Zia Haider Rahman

From Wikipedia, the free encyclopedia
Jump to navigation Jump to search

Zia Haider Rahman
Native name
জিয়া হায়দার রহমান
BornSylhet Division, Bangladesh
Alma materBalliol College, Oxford

Zia Haider Rahman (/ˈzə ˈhdər ˈrɑːmən/; Bengali: জিয়া হায়দার রহমান) is a British novelist who was born in Bangladesh and raised in the UK. His debut novel, In the Light of What We Know, was published in 2014 to international critical acclaim.[1] In August 2015, Rahman was awarded the prestigious James Tait Black Memorial Prize, Britain’s oldest literary prize.[2] In 2016 he was the recipient of the inaugural International Ranald MacDonald Award.[3]

Rahman has been appointed to a Radcliffe Fellowship for 2017-18 at Harvard University,[4] and to a 2019 Director’s Visitor at the Institute for Advanced Study, Princeton.[5]

Rahman is also an Eric and Wendy Schmidt Fellow 2017 at New America, Washington DC.[6]

He was awarded the Michael & Nina Sundell and the James Silberman & Selma Shapiro Fellowships at Yaddo in 2017. Rahman is also a Senior Fellow at the Bruno Kreisky Forum, Vienna.[7]

The Radcliffe Institute for Advanced Study, Harvard University website [8] states Rahman is working on his second novel, the working title for which is 'Creation'. He is also a regular contributor to BBC Radio 4's 'A Point of View' [9]


Rahman was born in rural Bangladesh in the region of Sylhet and has said that his mother tongue was Sylheti and not Bengali, although he understands some Bengali.[10] His family moved to the UK, when Rahman was small, where they were squatters in a derelict building before being moved to a council estate. His father was a bus conductor and waiter and his mother a seamstress. Rahman attended a comprehensive school. In an interview with Guernica, he remarked that he "grew up in poverty, in some of the worst conditions in a developed economy.[11] Rahman took a first class honours degree from Balliol College, Oxford, with further studies at the Maximilianeum and Munich, Cambridge and Yale universities. He worked as an investment banker for Goldman Sachs in New York before practicing as a corporate lawyer and then as an international human rights lawyer focusing on corruption.[12] He has also worked as an anti-corruption activist for Transparency International.[13]


Rahman's first novel In the Light of What We Know received plaudits internationally, earning high praise from literary critics such as James Wood, Louise Adler, Amitava Kumar, Joyce Carol Oates, and Wendy Lesser. Rahman has stated that most of the book was written in upstate New York at Yaddo.[14]


Rahman in Kolkata, India (Jan 2015)

Zia Haider Rahman was invited by the Kolkata Book Fair in January 2015 to deliver the Ashok Kumar Sarkar Memorial Lecture 2015. He talked about freedom of expression.[15]

He was writer in residence at the University of Amsterdam, Netherlands during Feb-Mar 2016.[16]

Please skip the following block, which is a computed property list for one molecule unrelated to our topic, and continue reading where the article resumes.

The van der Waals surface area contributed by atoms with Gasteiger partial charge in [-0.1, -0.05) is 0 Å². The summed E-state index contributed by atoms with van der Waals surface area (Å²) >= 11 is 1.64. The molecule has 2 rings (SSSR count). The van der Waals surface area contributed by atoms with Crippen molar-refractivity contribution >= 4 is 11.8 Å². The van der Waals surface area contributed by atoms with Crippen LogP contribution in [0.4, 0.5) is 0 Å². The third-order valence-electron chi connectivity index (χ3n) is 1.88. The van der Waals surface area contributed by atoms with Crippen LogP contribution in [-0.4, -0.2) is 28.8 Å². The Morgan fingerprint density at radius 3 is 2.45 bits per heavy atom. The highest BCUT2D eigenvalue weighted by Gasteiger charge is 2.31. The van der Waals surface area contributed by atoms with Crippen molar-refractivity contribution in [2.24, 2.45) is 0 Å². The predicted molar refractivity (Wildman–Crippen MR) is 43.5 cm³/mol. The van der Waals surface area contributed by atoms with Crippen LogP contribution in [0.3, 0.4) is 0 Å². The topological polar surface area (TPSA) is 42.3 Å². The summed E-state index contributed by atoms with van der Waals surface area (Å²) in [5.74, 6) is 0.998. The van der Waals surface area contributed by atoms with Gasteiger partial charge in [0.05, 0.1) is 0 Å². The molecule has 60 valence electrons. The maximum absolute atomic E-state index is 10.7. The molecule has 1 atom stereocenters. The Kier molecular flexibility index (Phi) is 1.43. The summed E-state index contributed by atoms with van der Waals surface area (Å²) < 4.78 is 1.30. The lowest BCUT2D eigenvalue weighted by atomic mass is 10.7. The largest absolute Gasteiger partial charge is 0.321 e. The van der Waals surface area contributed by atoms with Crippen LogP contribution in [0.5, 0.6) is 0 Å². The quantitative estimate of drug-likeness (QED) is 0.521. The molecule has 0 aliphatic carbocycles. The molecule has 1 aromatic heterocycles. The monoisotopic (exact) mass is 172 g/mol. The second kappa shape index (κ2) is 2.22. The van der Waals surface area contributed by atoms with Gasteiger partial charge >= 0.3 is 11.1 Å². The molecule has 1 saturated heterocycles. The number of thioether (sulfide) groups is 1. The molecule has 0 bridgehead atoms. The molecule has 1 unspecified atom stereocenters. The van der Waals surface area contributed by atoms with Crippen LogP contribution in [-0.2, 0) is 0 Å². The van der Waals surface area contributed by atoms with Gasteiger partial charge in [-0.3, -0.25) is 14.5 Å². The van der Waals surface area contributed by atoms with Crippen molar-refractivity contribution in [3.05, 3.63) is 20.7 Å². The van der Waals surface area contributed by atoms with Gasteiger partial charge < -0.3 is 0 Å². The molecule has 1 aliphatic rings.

Rahman joined Maureen Freely and Antonia Fraser, Vicky Featherstone and Peter Stothard as a judge of the 2016 PEN Pinter Prize which was established in 2009 by English PEN in memory of Nobel Laureate playwright and poet Harold Pinter.[17] They chose veteran writer Margaret Atwood for the prize.[18]

Rahman has been awarded a 2017 fellowship by New America on Sept 15, 2016. The New America Fellows program supports thinkers—journalists, producers, practitioners, and scholars—whose work enhances the public conversation about the most pressing issues of our day.[19]

Zia Haider Rahman's book In the light of What We Know won the first international Ranald MacDonald prize in September 2016.[20] The prize is an annual international award for work of a beginning writer or artist, which is of exceptional quality.

Rahman joined The Low-Residency MFA in Fiction and Non-Fiction at Southern New Hampshire University as a visiting faculty in 2017. [21]

Rahman has been appointed to be a Radcliffe Fellow at Harvard University.[22]


  1. ^ Critical reception of In the Light of What We Know
  2. ^ Alison Flood. "James Tait Black prize goes to Zia Haider Rahman's debut novel". The Guardian. Retrieved 17 August 2015.
  3. ^ "Hollands Dieps congratulates Zia Haider Rahman" 18 September 2016
  4. ^ "Fellows" 14 May 2017
  5. ^ "About" 17 September 2018
  6. ^ "New America Announces Fellows Class of 2017" 15 September 2016
  7. ^ "About" 20 April 2017
  8. ^ "Fellows" 17 October 2017
  9. ^ "The Assault on Reason" 18 December 2017
  10. ^ WNYC The Leonard Lopate Show 1 May 2014
  11. ^ Jonathan Lee (23 October 2014). "How Do You Know?". Guernica.
  12. ^ [1] 12 January 2014 The Guardian.
  13. ^ "Dhaka University", Author's Official Website, 3 December 2014
  14. ^ "Spotlight on Yaddo Artist Colony". NEA. 3 September 2014.
  15. ^ "On Freedom of Expression and a Writer's Predicament" 29 January 2015
  16. ^ "Zia Haider Rahman benoemd tot writer in residence" 10 February 2016
  17. ^ "PEN Pinter Prize extends reach beyond UK" 17 February 2016
  18. ^ "Margaret Atwood wins 2016 PEN Pinter prize" 17 October 2016
  19. ^ "New America Announces Fellows Class of 2017" 15 September 2016
  20. ^ "Hollands Dieps congratulates Zia Haider Rahman" 18 September 2016
  21. ^ [2] 27 March 2017
  22. ^ [3] 18 July 2017

External links[edit]